a

er a luncheon. She had put it up herself in he Agora kitchen. Sally was the only girl who new that Kathleen would not return after vaation, and had assured her jestingly that she ad salted the sandwiches with her tears.

It was a generous lunch, dainty and attracive, enough for two meals at least, which was houghtful of Sally, thought Kathleen, grateCully. She looked about and saw that the

leeper was almost empty. Everyone had down to the diner at first call for supper, save

little old lady directly across the way. As

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make me comfortable. He was very attentive, followed me right aboard and everything, but just now, when I looked in my reticule before going to the, diner, I found my pocketbook was gone."

"Mercy!” exclaimed Kathleen, with ready sympathy. "Have you looked everywhere?"

“Everywhere. My ticket was in my bag, but I have n't a penny—not one penny !" she repeated soberly. "I 'm going to Evanston, but

Her. voice trembled, and Kathleen said quickly: "Don't worry. The first thing is to have supper. Luckily I 've enough for two. I will bring it over here, and we'll have a cosy time together. Then I'll take a look for your purse. Mother says I'm splendid about finding things.".

The old lady brightened visibly, and Kathleen saw with pleasure that she thoroughly enjoyed the sandwiches, though she protested at first about accepting them. Meanwhile, the girl was making calculations. She had only enough money to see her through; but of course she must look out for the old lady, who was, Kathleen noticed, dressed very simply. The loss of her money might mean much to her. The taxi driver may have stolen it, or she might have dropped it in the cab. It was plain to see that she was easily upset. Now if the purse remained lost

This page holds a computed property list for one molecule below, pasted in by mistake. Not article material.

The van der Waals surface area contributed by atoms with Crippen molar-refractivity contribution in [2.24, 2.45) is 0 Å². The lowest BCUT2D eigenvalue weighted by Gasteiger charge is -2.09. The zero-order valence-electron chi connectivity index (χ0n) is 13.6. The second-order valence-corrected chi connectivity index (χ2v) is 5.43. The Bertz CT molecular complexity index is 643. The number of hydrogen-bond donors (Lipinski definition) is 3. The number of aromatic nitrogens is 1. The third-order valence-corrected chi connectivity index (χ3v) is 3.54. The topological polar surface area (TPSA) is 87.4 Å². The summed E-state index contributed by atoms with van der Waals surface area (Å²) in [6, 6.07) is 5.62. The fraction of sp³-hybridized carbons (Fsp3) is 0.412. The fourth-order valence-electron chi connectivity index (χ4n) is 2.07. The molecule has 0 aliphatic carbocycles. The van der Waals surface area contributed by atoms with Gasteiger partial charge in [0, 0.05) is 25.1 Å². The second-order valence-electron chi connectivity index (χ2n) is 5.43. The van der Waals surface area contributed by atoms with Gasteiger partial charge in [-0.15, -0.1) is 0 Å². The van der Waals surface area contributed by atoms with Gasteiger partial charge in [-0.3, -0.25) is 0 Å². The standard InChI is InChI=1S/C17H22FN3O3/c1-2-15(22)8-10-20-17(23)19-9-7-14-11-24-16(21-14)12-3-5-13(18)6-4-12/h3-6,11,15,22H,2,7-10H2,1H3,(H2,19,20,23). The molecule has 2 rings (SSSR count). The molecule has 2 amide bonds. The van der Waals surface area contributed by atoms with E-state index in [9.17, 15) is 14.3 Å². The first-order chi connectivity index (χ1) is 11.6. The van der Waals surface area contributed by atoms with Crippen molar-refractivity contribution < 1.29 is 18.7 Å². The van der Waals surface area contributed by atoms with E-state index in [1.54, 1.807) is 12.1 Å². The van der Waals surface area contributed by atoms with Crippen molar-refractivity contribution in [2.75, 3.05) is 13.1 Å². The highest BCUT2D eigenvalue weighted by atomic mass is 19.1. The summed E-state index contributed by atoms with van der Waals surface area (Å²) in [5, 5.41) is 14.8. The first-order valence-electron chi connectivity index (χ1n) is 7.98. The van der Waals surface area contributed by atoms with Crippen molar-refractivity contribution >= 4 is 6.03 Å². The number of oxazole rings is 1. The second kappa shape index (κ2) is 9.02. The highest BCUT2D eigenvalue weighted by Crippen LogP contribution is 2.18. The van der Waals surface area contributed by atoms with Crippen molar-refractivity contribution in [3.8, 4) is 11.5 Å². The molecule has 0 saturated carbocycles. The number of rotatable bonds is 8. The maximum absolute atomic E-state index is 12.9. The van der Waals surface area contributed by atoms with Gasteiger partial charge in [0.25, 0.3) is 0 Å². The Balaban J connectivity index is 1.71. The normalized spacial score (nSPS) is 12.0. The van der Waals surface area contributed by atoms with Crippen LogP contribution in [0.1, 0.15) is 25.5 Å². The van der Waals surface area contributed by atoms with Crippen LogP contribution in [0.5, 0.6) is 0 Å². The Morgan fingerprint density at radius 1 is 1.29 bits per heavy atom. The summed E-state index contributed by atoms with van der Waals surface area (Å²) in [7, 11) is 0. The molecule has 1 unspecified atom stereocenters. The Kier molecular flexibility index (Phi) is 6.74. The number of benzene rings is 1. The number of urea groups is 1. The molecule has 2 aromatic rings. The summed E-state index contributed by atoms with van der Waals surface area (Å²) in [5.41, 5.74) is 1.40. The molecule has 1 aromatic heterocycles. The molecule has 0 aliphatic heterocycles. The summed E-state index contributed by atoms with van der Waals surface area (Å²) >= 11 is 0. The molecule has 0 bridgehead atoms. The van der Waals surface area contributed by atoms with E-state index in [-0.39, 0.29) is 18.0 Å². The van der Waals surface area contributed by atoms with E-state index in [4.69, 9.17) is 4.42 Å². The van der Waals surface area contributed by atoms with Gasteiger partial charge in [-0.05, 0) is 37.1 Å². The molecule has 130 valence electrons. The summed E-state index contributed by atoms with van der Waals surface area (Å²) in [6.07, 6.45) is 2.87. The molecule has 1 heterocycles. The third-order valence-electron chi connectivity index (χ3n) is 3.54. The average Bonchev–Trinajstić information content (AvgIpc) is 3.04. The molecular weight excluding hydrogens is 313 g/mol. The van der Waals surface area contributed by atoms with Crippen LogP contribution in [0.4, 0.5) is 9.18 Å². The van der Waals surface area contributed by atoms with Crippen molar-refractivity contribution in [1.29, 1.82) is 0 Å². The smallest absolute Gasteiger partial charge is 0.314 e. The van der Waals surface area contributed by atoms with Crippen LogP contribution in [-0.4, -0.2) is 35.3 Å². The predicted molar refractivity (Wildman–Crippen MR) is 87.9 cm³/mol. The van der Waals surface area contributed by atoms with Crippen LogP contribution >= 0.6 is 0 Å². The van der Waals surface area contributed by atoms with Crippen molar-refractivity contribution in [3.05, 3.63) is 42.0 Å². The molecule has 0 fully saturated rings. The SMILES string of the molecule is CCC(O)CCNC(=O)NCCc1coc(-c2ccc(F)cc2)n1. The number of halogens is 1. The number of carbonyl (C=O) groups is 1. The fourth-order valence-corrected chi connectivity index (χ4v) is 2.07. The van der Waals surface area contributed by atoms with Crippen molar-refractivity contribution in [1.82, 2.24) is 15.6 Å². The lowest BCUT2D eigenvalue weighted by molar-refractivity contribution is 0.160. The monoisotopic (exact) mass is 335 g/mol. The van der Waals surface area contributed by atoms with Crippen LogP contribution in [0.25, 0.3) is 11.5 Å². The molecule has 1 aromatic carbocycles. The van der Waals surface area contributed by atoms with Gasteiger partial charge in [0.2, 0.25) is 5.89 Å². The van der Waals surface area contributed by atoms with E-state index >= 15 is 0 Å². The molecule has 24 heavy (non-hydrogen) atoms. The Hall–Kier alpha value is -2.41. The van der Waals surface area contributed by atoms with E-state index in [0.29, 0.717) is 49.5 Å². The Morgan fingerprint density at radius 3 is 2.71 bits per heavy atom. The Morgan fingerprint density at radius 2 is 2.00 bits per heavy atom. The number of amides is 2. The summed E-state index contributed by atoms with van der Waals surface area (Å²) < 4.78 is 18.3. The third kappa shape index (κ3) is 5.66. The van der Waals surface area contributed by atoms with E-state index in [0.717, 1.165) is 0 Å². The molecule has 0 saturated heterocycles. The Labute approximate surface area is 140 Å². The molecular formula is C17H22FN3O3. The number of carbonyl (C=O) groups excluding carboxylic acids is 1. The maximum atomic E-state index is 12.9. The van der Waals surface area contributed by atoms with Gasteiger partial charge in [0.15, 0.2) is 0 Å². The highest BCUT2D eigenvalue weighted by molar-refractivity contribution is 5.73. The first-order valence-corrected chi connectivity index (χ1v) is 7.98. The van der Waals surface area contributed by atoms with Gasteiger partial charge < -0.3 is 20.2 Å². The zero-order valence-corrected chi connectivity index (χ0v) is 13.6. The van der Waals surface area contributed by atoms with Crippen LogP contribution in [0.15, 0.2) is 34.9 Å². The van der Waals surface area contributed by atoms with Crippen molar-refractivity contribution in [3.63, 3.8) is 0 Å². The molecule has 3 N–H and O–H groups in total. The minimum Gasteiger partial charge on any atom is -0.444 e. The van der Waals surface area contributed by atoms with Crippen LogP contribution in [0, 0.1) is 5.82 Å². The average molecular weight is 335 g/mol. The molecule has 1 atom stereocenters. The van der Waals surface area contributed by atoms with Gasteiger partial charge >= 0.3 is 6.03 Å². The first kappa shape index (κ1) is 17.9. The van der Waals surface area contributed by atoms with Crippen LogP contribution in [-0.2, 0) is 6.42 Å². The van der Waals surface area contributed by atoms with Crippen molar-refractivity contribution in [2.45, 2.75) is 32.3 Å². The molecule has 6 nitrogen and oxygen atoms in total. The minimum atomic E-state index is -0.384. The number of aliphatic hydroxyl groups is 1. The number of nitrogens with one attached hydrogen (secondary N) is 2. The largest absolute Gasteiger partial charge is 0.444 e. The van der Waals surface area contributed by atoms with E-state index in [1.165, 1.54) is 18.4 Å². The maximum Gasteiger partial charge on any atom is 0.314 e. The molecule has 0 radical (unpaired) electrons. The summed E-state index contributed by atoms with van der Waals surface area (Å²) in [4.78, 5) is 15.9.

Well, it did. Their supper over, Kathleen moved the old lady across the aisle and made a thorough search, in which the porter helped, but all in vain, and the old lady's distress grew more apparent. It was then that Kathleen remembered her “lucky-piece." It was a tendollar gold-piece her father had given her on her eighteenth birthday, which she had never spent. She had kept it in her purse, carefully wrapped in tissue-paper, much against the advice of her small and cautious brother David, who declared she would lose it before she had a chance to spend it. Kathleen had replied that she was keeping it for luck, and, as the months passed, she went without many things rather than use it. It must be confessed that she felt a twinge of regret at the thought of parting with it, but there was no other way.

She

produced the gold-piece, which her old friend thankfully accepted along with Kathleen's card.

"I 'll mail a.check as soon as I reach home, my dear," she promised gratefully. "You 're sure you can spare it?"

"Quițe sure. I was n't counting on it at all," answered Kathleen, honestly. "Do you want to rest now, or shall we talk a while?”

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Kathleen lifted one of Sally's delicious sandviches from the box, she glanced across the isle to find the old lady regarding her in real listress, and, laying her lunch-box down, she crossed the aisle.